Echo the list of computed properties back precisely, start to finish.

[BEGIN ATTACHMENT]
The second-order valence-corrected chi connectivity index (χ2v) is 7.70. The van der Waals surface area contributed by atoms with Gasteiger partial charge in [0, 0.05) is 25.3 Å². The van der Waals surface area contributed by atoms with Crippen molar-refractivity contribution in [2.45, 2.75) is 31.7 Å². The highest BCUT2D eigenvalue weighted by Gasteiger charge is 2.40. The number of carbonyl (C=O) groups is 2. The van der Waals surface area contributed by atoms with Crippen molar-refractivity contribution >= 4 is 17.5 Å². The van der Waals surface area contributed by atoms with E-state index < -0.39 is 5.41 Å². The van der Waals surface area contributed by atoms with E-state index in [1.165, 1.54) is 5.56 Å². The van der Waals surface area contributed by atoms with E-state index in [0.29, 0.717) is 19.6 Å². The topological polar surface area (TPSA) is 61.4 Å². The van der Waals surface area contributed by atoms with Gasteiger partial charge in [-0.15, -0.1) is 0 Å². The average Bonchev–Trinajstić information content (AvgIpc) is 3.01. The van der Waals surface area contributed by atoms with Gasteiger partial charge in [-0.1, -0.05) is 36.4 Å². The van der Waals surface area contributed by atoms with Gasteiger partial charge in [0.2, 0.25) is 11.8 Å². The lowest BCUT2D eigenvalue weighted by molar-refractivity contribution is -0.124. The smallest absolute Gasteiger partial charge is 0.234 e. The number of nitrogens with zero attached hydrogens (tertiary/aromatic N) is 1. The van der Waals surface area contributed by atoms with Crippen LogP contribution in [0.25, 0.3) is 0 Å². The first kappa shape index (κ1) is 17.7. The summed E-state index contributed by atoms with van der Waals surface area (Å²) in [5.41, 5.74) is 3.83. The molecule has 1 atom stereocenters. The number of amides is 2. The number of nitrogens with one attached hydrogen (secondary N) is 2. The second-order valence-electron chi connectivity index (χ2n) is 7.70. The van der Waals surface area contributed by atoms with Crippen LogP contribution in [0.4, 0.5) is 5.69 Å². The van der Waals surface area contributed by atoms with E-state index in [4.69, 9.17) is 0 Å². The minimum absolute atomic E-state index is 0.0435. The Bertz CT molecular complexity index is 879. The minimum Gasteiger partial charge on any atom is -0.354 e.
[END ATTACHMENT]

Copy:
The second-order valence-corrected chi connectivity index (χ2v) is 7.70. The van der Waals surface area contributed by atoms with Gasteiger partial charge in [0, 0.05) is 25.3 Å². The van der Waals surface area contributed by atoms with Crippen molar-refractivity contribution in [2.45, 2.75) is 31.7 Å². The highest BCUT2D eigenvalue weighted by Gasteiger charge is 2.40. The number of carbonyl (C=O) groups is 2. The van der Waals surface area contributed by atoms with Crippen molar-refractivity contribution >= 4 is 17.5 Å². The van der Waals surface area contributed by atoms with E-state index < -0.39 is 5.41 Å². The van der Waals surface area contributed by atoms with E-state index in [1.165, 1.54) is 5.56 Å². The van der Waals surface area contributed by atoms with E-state index in [0.29, 0.717) is 19.6 Å². The topological polar surface area (TPSA) is 61.4 Å². The van der Waals surface area contributed by atoms with Gasteiger partial charge in [-0.15, -0.1) is 0 Å². The average Bonchev–Trinajstić information content (AvgIpc) is 3.01. The van der Waals surface area contributed by atoms with Gasteiger partial charge in [-0.1, -0.05) is 36.4 Å². The van der Waals surface area contributed by atoms with Gasteiger partial charge in [0.2, 0.25) is 11.8 Å². The lowest BCUT2D eigenvalue weighted by molar-refractivity contribution is -0.124. The smallest absolute Gasteiger partial charge is 0.234 e. The number of nitrogens with zero attached hydrogens (tertiary/aromatic N) is 1. The van der Waals surface area contributed by atoms with Crippen LogP contribution in [0.25, 0.3) is 0 Å². The first kappa shape index (κ1) is 17.7. The summed E-state index contributed by atoms with van der Waals surface area (Å²) in [5.41, 5.74) is 3.83. The molecule has 1 atom stereocenters. The number of amides is 2. The number of nitrogens with one attached hydrogen (secondary N) is 2. The second-order valence-electron chi connectivity index (χ2n) is 7.70. The van der Waals surface area contributed by atoms with Crippen LogP contribution in [0.4, 0.5) is 5.69 Å². The van der Waals surface area contributed by atoms with E-state index in [4.69, 9.17) is 0 Å². The minimum absolute atomic E-state index is 0.0435. The Bertz CT molecular complexity index is 879. The minimum Gasteiger partial charge on any atom is -0.354 e.